• Raise awareness about the importance of early detection and treatment of the condition to minimise its impact on quality of life and prevent recurrence.


  • Encourage open communication with healthcare providers about any skin concerns or symptoms, and seek prompt medical attention if symptoms persist or worsen despite self-care measures.


By incorporating these control and prevention strategies into daily routines and promoting awareness within communities, individuals can effectively manage pityriasis versicolor and reduce the likelihood of recurrence.





Understanding and addressing pityriasis versicolor in Africa is essential for promoting skin health and well-being across the continent.  By recognising the causes, symptoms, diagnosis, treatment options, and preventive measures outlined in this article, individuals can take proactive steps to manage and prevent this common fungal infection.  Through the control and preventive measures, Africans can empower themselves against the infection, minimising its impact on their lives and communities.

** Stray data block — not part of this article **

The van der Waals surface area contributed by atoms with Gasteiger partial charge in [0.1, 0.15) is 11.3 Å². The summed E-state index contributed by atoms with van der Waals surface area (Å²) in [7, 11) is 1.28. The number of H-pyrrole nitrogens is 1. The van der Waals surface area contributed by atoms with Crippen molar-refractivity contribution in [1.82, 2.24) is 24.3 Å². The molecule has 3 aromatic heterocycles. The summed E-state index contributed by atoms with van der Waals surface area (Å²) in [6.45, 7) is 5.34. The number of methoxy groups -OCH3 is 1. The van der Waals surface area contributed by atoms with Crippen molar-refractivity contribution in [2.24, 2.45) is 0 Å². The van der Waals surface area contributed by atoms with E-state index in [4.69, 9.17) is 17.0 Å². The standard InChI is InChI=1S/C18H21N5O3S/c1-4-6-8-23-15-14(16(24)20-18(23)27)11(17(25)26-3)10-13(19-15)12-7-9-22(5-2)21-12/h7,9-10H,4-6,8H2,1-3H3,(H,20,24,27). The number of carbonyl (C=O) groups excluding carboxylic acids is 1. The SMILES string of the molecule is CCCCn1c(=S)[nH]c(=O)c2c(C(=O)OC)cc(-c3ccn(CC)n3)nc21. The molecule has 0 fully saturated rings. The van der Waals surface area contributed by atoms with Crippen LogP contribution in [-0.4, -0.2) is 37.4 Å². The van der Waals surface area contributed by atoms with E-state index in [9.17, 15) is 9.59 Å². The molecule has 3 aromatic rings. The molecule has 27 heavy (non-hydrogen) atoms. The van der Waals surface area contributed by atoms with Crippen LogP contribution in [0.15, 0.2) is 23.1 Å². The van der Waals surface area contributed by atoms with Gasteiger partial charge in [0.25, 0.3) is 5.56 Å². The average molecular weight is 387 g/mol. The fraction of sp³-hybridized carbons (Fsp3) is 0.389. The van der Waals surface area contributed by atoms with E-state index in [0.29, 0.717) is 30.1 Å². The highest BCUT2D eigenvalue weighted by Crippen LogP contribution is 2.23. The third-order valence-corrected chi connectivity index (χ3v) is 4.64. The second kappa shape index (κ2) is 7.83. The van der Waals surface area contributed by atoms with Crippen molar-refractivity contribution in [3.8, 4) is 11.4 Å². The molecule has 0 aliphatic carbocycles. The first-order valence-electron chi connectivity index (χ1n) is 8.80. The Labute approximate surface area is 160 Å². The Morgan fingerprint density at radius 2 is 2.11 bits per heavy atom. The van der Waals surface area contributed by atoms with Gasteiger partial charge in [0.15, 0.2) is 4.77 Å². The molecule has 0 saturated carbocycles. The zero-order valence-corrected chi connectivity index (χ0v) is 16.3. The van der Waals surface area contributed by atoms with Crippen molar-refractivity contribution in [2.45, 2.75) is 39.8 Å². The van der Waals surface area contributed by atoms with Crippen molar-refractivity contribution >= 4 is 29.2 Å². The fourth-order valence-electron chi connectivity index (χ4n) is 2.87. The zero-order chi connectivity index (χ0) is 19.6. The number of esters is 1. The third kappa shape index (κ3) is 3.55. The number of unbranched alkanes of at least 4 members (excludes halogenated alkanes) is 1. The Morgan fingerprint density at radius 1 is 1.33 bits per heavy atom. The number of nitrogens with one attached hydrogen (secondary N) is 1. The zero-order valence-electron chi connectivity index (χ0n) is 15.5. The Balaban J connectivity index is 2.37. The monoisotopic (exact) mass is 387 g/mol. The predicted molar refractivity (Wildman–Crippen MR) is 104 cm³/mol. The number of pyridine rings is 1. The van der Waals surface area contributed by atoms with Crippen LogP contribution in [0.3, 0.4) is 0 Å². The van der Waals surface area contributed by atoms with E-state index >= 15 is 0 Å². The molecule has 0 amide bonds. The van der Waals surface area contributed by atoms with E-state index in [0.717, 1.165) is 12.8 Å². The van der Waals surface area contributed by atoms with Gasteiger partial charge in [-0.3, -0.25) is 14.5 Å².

Is pityriasis versicolor contagious?


No, pityriasis versicolor is not contagious and cannot be spread from person to person.


Who is at risk for pityriasis versicolor?


Individuals with oily skin, those living in warm and humid climates, adolescents and young adults undergoing hormonal changes, and those with weakened immune systems are at higher risk.


How long does it take for pityriasis versicolor to clear up?


With appropriate treatment, pityriasis versicolor usually clears up within a few weeks.  However, recurrence is common.


Can pityriasis versicolor spread to other parts of the body?


Yes, it can spread to other areas of the body, particularly in warm and humid conditions.